In this Post: Many massage therapists are intimidated by prenatal and postpartum massage, but they shouldn’t be. Pregnant women, and women who have just had babies need our nurturing touch! Learn common myths associated with this type of massage, to help you massage with more confidence and ease!
Pregnancy is not easy and can take its toll physically, as well as mentally and emotionally. As beautiful and amazing as childbirth is, ten months is a long time to share space with an ever-growing babe (or multiple babes)!
When I was pregnant, I was a stressed out, miserable mess. Morning sickness in the beginning, expanding hips that wouldn’t allow me to walk the dog, and above average emotional stress about whether I had purchased enough baby hangers.
Being stressed out about baby hangers seems a little silly, but pregnancy does strange, unexplainable things to the psyche!
Exercising regularly and eating a balanced diet are obvious ways to combat fatigue and maintain a healthy mindset. But what about the aches and pains that constantly change throughout pregnancy and after delivery?
In addition to stretching regularly and staying hydrated, prenatal massage can be a game changer both physically and mentally. Hormonal changes not only affect one psychologically but also physically.
A Few Of The Pregnancy Hormones And How They Affect The Body
Before you dive into prenatal massage, it would behoove you to learn about the changes women experience during pregnancy. Learning about these changes will help you serve your clients in a more educated, comprehensive way!
Produced in early pregnancy by an ovarian cyst called the corpus luteum, at ten weeks the placenta takes over the production of progesterone.
Progesterone relaxes the smooth muscles in the body, including the muscle wall of the uterus. It also causes relaxation of blood vessels throughout the body.
The effects one may feel from this hormone include; lower than normal blood pressure, dizziness, gastrointestinal problems such as acid reflux, burping, vomiting, gas, and constipation. This hormone can also lead to hair growth in strange places!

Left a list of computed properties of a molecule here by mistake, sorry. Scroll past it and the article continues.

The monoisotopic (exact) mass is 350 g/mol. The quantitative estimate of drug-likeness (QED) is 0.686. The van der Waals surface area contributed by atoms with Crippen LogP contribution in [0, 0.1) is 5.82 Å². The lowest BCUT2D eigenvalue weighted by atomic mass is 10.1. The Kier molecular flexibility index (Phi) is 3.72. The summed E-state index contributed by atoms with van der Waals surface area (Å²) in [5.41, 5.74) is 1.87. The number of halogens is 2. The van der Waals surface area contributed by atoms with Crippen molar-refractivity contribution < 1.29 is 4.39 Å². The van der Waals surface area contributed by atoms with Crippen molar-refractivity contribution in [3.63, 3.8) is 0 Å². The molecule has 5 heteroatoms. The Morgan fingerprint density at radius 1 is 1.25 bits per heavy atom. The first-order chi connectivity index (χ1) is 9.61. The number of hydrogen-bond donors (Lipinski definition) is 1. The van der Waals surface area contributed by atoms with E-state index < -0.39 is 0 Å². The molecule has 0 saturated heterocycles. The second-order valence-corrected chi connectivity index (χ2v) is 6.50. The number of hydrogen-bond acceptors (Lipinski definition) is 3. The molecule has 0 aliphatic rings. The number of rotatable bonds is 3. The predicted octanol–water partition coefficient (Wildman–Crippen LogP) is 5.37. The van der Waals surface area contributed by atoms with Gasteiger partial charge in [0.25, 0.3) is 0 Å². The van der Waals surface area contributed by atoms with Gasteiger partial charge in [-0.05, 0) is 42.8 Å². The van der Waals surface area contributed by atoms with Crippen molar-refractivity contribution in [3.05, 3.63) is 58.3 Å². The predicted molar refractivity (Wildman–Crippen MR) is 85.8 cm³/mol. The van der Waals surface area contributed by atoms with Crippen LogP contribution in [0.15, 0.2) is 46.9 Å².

Initially produced by the corpus luteum until the placenta takes over production.
Estrogen triggers the growth of many organs and biological systems in the fetus and is a key player in the development process. In addition to the development of the fetus, estrogen also enlarges milk ducts in the breasts. This prepares them for milk production and enhances the uterus, allowing it to respond to other hormones such as oxytocin.
The effects associated with this hormone include increased appetite, nausea, spider veins, and changes in skin.
Relaxin is the pregnancy hormone which the placenta produces to soften the cervix and tissues of the birth canal in preparation for childbirth (hence the name).
In addition to softening your reproductive system, this hormone also loosens muscles, joints, and ligaments throughout the entire body. This can put women at a higher risk of sprains and strains during their pregnancy as well as reduce their stability and balance. Looser ligaments can also mean the widening of feet and the flattening of arches, which can cause some serious aches and pains and also may affect posture.
Emotional Challenges During Pregnancy And Postpartum
In addition to hormones affecting one physically, they can also cause mental and emotional changes. Some common side effects include moodiness and irritability, trouble sleeping, and forgetfulness. Fluctuating hormones can also attribute to crying spells and fatigue.
Hormones aside, bringing new life into the world can be a daunting thought. Many fears such as finances, work, relationship with one’s spouse, and the unknown of motherhood can cause a great deal of stress.
Motherhood, unfortunately, doesn’t come with a manual and the thought of not having all the answers and not knowing exactly how to care for this new human can be very stressful, (these thoughts don’t exactly help the sleeplessness caused by hormone changes!)
Another source of anxiety for many pregnant women is their changing body. Weight gain, stretch marks, varicose veins and not knowing if their body will ever return to normal after birth can be very concerning for many expecting mothers and can be a source of added anxiety and stress.